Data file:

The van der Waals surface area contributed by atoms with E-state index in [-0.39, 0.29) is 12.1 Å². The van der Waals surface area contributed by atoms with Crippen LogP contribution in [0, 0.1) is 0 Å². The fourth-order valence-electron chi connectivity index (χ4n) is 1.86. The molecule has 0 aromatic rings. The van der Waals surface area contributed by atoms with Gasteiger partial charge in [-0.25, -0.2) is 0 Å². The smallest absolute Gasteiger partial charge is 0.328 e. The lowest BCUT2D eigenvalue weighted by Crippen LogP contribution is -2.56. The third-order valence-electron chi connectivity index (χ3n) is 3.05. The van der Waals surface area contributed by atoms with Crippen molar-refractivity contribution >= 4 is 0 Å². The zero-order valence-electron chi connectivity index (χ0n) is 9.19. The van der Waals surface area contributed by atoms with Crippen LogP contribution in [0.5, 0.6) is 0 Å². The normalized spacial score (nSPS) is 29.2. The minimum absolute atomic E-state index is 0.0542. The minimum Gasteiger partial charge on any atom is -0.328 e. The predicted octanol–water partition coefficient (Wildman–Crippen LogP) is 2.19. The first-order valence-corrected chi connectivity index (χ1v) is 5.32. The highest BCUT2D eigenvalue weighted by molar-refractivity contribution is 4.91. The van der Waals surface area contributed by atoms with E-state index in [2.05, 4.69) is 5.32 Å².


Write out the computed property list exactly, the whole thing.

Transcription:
The van der Waals surface area contributed by atoms with E-state index in [-0.39, 0.29) is 12.1 Å². The van der Waals surface area contributed by atoms with Crippen LogP contribution in [0, 0.1) is 0 Å². The fourth-order valence-electron chi connectivity index (χ4n) is 1.86. The molecule has 0 aromatic rings. The van der Waals surface area contributed by atoms with Gasteiger partial charge in [-0.25, -0.2) is 0 Å². The smallest absolute Gasteiger partial charge is 0.328 e. The lowest BCUT2D eigenvalue weighted by Crippen LogP contribution is -2.56. The third-order valence-electron chi connectivity index (χ3n) is 3.05. The van der Waals surface area contributed by atoms with Crippen molar-refractivity contribution >= 4 is 0 Å². The zero-order valence-electron chi connectivity index (χ0n) is 9.19. The van der Waals surface area contributed by atoms with Crippen LogP contribution in [0.5, 0.6) is 0 Å². The normalized spacial score (nSPS) is 29.2. The minimum absolute atomic E-state index is 0.0542. The minimum Gasteiger partial charge on any atom is -0.328 e. The predicted octanol–water partition coefficient (Wildman–Crippen LogP) is 2.19. The first-order valence-corrected chi connectivity index (χ1v) is 5.32. The highest BCUT2D eigenvalue weighted by molar-refractivity contribution is 4.91. The van der Waals surface area contributed by atoms with E-state index in [2.05, 4.69) is 5.32 Å².